Monday, March 14, 2011

What happened to my rep?

So some time ago I got repped. It was a glorious day. A day of Validation.

I don't suck! Somebody in an influential position thinks I can write! Yaaaay! And then I waited for success to roll in.

Manager was successful. If you've seen the Black List, you've heard of her clients. She read my zombie action script, liked me, started listing people she could get me in a room with. I was so excited I thought I'd pee my pants.

When we finally met in person, she said "What I like about you is that you write commercial scripts." I write things she can sell! They like it when you write things they can sell.

At the time I had a lot of garbage on my computer and this one good script. But Zombieland was coming down the pike so my script wasn't really as original as it was when I started working on it. It's also got a huge budget, so it's great for showing what I can do but not likely to sell outright.

Now, at the time, I had this good script, but not the most original idea, and now it seems like everybody and their mom has a zombie script in their collection. So I decided to write something truly original. I wrote a martial arts script that takes place during the Civil War and features a female Confederate sympathizer as the lead and includes an interracial sex scene. I was working on this script when I hooked up with Manager. I raced to get it done so I'd have something to show her.

So basically, the same day she told me how much she liked that I wrote commercial projects, I handed her the most impossible to sell project she's ever seen. NOBODY will buy this. And on top of that, it had weaknesses. In my rush to get the script to her, I didn't take the time I needed to perfect what was a VERY difficult script to pull off. Maybe if it had been genius it wouldn't have mattered that it was so risky, but it wasn't genius.

She got me a meeting that went well and landed me an unpaid project. At the time I was just glad to be in with a legitimate production company, so I didn't mind not getting paid. But the project fizzled and died over time.

I wrote another script, this time trying to make up for the unsellable scripts I had given her. I wrote a chase movie that never really worked. I sent it to her even though it wasn't ready. I was just in such a hurry to get some attention before my opportunity passed.

Mind you, Manager is at this point working for one of the major management firms in the city, managing careers of writers who make her money. And here I am, floundering, trying to impress her with subpar work. Because no matter how low I am on the totem pole, had I given her a brilliant script, she would have dropped everything and thrown me in front of every producer in town.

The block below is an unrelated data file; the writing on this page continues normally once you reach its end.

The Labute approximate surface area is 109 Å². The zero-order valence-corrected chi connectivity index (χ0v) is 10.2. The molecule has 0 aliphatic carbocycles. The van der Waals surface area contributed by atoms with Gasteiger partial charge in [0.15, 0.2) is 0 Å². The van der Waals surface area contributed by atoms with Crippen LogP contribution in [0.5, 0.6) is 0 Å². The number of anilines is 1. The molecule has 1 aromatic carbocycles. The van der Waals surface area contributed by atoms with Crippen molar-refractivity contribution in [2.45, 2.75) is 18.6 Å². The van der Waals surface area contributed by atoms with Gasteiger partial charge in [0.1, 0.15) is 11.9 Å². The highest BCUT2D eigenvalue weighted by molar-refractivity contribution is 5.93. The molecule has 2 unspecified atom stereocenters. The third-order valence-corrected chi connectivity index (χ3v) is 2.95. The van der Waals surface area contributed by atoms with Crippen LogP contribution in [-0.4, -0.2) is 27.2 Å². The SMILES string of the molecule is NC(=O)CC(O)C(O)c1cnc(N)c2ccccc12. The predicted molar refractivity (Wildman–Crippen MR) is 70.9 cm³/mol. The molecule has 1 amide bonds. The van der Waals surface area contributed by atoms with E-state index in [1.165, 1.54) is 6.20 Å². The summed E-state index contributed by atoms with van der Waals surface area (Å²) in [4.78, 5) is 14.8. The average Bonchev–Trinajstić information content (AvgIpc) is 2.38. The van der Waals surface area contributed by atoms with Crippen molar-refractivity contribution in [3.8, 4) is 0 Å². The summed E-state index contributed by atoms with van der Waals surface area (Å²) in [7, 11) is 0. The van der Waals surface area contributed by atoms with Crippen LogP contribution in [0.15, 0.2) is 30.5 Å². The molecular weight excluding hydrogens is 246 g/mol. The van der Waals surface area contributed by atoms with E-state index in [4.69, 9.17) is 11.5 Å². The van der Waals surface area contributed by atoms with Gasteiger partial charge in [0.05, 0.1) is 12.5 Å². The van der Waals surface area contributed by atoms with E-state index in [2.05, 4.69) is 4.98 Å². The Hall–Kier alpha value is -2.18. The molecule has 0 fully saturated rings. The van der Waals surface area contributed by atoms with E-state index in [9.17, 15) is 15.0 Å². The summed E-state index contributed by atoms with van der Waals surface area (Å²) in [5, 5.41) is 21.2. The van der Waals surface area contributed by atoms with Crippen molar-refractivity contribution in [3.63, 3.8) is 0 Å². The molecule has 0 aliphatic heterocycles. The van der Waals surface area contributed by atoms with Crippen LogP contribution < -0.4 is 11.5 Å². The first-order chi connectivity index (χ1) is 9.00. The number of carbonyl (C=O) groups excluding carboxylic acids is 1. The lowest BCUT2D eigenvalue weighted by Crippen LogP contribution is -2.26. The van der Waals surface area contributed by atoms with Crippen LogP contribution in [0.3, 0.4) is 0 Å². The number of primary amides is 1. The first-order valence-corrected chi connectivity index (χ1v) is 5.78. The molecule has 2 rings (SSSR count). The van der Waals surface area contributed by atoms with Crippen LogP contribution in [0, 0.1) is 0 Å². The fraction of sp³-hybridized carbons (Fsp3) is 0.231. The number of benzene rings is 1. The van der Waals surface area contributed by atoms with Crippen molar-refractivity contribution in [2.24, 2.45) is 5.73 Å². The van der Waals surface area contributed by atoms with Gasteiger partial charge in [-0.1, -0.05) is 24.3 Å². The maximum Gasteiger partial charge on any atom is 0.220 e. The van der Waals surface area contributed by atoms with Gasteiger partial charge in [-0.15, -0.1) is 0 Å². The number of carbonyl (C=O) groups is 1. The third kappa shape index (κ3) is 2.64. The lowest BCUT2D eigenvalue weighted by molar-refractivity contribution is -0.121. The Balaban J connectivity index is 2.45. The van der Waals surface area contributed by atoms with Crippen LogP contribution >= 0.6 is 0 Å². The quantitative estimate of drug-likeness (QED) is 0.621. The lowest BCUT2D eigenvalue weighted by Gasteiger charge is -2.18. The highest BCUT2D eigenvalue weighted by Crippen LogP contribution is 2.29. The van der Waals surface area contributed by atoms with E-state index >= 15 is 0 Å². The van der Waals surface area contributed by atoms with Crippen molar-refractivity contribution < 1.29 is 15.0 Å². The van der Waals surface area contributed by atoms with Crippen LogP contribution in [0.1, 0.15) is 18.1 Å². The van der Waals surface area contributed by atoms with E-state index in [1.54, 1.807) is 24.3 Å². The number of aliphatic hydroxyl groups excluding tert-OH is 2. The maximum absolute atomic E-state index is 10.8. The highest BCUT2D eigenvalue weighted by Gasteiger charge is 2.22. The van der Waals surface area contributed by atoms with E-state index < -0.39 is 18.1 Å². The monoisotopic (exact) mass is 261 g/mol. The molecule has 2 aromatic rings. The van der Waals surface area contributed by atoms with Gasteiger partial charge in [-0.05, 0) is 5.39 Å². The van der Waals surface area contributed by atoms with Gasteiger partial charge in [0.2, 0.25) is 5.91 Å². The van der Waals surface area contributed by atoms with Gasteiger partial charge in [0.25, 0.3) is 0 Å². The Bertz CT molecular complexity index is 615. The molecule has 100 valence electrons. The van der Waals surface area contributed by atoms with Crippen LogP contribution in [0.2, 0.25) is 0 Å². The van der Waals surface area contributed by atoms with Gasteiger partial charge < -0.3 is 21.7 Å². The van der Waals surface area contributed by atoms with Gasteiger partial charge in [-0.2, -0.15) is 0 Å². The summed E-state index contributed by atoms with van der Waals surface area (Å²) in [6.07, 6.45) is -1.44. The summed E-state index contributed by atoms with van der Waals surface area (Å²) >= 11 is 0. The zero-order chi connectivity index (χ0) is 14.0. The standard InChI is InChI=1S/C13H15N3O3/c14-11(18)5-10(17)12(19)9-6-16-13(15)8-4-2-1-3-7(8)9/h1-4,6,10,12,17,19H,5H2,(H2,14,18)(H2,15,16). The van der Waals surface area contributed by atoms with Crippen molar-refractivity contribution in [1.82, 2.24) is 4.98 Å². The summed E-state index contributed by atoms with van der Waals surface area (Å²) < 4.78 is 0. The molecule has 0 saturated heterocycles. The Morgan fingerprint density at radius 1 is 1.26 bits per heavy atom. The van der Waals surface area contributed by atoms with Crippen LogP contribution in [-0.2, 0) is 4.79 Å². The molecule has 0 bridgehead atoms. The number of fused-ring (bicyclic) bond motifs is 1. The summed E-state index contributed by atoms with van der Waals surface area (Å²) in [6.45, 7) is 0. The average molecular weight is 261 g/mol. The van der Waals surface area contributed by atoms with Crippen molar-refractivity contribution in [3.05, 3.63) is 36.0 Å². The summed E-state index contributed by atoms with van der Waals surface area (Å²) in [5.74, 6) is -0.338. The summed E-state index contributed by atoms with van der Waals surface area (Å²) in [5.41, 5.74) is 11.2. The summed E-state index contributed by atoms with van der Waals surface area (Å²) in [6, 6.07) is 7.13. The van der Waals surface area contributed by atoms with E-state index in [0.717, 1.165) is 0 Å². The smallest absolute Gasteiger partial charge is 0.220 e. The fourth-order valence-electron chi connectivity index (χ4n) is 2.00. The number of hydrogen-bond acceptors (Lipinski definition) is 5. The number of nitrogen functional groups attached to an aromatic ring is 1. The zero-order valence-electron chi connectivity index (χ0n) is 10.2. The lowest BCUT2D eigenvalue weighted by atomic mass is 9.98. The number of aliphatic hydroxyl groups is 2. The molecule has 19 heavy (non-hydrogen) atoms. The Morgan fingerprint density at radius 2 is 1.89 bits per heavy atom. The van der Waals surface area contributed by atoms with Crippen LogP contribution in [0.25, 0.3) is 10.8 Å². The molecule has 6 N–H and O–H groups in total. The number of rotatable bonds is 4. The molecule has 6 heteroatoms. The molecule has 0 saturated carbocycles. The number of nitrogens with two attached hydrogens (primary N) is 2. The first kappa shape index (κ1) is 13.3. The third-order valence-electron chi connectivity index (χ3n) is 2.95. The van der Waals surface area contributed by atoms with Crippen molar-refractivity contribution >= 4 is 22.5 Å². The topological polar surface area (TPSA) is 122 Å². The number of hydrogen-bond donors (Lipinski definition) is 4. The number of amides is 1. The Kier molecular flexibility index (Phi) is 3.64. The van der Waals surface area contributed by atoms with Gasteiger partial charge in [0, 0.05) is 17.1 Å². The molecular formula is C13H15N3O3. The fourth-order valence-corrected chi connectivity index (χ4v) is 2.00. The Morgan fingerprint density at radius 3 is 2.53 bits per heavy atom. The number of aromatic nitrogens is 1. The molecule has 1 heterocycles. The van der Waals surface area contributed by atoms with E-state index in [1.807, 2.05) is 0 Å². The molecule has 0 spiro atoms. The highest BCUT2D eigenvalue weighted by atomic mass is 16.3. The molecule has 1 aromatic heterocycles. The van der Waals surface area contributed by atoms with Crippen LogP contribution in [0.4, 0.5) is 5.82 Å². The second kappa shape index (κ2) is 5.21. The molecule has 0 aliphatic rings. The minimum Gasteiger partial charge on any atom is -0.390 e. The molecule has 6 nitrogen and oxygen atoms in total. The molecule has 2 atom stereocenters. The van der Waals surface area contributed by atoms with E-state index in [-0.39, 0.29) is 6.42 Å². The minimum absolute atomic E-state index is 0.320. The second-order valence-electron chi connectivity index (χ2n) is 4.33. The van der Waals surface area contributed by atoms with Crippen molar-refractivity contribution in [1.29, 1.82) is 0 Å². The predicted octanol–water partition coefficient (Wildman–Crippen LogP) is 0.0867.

I realized at this point that I had jumped into the fray before I was ready. I realized that I'd kind of blown it, because now she had no motivation for reading my next script. I decided it was best to back off and start over with one brilliant project.

So I did. I told Manager that I appreciated everything, which I did, but I needed to work on my scripts for a while and seek out new representation when I'm ready.

That's why I've spent the last six months writing and rewriting and rewriting the project I've almost finished. I will not quit working on it until it's absolutely perfect. In the meantime, I made new friends and found myself in a position to hand my script to plenty of successful agents and managers. So in a few weeks when I have a perfect draft of Nice Girls Don't Kill, I will proudly pass it around, knowing that I now have the patience and skill to do what it takes to build a career.

So this is what I learned from that experience:
1) Do not do projects for free. Ever.
2) Do not send out a script you know isn't as good as it could possibly be.
3) Just having a manager is not enough. You have to make sure the projects you hand them are projects they can sell.
4) If you have a manager who doesn't call you, you do not have a manager.


  1. Oh, you know... that guy.7:06 PM

    I've been repped at a Big Four when I was in film school. At that point, I was like "Yes, I made it."

    Found out that wasn't the case.

    Took me two more years to land a big manager. I was like "Yes, I made it." But then we disagreed on how we viewed my career. To her, I was this prestige Alan Ball type who was gonna win Academy Awards. I wanted to write Michael Bay movies.

    Now I'm repped by really big time managers... and I have never worked so hard. But I'm the least important person in their roster that if I dropped dead, they wouldn't notice.